March 31, 2010; Baltimore Sun | That most nonprofits are not led by minorities, lagging behind the populations they represent and serve, is not a surprise to readers of the Nonprofit Quarterly. We have covered this issue dozens of times, including giving attention to the legislation proposed in California that would have compelled large foundations to at least report on their grantmaking to people of color-led nonprofits.

The Baltimore Sun reports on a study conducted by the Urban Institute for the Baltimore-Washington Regional Nonprofit Racial Diversity Collaborative, which aims to recruit and promote minority leadership in the sector. For example, in Baltimore, 69.4 percent of the population is comprised by minorities, but only 33.7 percent of the nonprofits are minority led. The gap in Washington D.C. is a minority population of 67.7 percent compared to only 30.1 percent minority-led nonprofits. In D.C.-area counties, the minority proportion of the population is 62.6 percent served by only 22.4 percent minority led nonprofits.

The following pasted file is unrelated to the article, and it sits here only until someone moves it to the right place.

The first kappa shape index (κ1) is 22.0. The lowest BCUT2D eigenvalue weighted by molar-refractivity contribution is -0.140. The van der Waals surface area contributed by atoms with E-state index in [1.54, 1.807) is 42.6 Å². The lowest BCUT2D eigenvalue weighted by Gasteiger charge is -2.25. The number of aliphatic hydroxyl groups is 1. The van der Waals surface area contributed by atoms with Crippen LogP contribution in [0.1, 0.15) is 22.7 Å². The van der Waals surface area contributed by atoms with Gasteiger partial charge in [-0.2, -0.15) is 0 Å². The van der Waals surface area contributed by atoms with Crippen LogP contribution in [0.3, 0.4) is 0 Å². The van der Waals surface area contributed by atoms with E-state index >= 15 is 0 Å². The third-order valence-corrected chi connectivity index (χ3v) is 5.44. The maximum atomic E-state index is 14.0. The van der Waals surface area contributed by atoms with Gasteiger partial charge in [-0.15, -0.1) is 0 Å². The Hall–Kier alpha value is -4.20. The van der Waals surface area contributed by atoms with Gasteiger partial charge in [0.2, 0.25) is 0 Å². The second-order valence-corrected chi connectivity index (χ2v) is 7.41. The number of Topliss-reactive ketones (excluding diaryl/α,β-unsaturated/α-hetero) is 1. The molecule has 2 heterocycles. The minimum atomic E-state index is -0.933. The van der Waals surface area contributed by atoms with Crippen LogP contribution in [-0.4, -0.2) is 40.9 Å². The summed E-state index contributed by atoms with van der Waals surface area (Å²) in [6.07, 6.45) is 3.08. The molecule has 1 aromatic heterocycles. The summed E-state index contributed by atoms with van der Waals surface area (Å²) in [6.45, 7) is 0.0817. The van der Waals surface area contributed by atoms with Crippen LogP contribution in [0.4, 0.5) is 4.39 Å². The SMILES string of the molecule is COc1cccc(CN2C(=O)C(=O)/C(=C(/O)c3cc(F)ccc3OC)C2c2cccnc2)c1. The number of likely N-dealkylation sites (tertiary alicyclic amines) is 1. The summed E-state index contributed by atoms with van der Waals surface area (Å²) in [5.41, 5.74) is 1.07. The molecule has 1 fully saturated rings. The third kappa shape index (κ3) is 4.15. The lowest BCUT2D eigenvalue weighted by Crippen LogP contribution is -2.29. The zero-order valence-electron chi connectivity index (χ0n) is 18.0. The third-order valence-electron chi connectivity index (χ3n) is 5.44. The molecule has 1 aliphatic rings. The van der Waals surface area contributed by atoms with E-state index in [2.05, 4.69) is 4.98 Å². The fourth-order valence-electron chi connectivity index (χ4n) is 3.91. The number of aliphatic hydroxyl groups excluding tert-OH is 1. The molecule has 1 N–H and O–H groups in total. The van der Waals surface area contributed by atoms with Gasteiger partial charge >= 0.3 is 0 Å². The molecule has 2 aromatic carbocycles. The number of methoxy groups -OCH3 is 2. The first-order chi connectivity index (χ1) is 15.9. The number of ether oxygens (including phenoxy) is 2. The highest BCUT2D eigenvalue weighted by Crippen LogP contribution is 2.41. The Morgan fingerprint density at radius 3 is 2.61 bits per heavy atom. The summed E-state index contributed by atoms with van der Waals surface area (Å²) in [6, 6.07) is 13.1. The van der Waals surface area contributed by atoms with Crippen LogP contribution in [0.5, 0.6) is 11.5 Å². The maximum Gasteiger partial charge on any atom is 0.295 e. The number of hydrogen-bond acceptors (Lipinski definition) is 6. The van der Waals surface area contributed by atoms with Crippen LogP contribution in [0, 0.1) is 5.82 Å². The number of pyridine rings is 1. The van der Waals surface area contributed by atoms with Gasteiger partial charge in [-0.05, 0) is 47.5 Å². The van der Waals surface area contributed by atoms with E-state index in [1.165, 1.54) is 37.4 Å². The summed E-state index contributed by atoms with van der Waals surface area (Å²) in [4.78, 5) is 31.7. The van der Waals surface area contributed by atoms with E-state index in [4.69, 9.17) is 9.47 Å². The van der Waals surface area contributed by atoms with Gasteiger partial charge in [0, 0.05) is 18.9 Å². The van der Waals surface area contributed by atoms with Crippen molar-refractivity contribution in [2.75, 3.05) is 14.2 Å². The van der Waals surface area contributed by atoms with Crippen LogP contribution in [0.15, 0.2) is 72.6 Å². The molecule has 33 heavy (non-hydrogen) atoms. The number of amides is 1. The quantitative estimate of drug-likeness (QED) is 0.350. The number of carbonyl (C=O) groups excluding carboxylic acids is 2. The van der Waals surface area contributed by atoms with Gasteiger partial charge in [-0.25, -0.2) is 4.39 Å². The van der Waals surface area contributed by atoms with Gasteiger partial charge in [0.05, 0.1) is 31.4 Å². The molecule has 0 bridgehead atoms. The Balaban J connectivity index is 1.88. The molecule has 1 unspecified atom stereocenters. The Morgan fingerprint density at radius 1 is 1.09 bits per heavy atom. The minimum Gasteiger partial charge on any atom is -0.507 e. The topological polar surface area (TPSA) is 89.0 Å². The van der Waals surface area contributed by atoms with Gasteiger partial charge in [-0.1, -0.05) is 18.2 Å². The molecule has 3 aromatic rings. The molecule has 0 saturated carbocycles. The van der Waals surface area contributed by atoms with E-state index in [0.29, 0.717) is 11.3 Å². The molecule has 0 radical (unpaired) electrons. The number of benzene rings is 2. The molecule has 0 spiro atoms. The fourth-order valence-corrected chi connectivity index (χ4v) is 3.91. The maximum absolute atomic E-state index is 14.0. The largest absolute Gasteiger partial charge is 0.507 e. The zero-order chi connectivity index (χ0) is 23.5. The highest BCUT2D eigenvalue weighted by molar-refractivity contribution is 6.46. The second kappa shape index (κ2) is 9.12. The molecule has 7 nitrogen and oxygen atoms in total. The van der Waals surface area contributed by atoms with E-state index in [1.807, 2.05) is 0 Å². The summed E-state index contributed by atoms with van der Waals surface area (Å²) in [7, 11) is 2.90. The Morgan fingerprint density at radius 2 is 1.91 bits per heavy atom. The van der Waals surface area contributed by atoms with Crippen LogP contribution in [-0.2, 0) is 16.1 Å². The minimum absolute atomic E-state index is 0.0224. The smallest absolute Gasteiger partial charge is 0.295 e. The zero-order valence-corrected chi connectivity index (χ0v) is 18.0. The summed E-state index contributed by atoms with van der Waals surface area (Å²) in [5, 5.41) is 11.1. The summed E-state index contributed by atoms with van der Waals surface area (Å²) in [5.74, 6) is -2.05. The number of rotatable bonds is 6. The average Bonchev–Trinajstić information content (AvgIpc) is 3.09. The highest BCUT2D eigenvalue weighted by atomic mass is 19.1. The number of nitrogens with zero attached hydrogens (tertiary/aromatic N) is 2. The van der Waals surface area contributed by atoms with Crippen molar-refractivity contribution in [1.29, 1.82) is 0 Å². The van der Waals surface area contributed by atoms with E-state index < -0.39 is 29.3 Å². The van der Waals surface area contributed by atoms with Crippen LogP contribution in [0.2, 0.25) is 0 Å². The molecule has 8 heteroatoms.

According to Darryl Jones, the CEO of Maryland Nonprofits, the study findings were not surprising: “It corroborated what my personal experiences have been. When you have organizations that have few people of color on staff, oftentimes there aren’t opportunities to grow and to increase their capacity.” Now the challenge is, in the Baltimore-Washington corridor just like in California, now that we have put numbers to the minority leadership gap in the nonprofit sector, what is the nonprofit sector—and what are foundations—going to do to rectify this imbalance?—Rick Cohen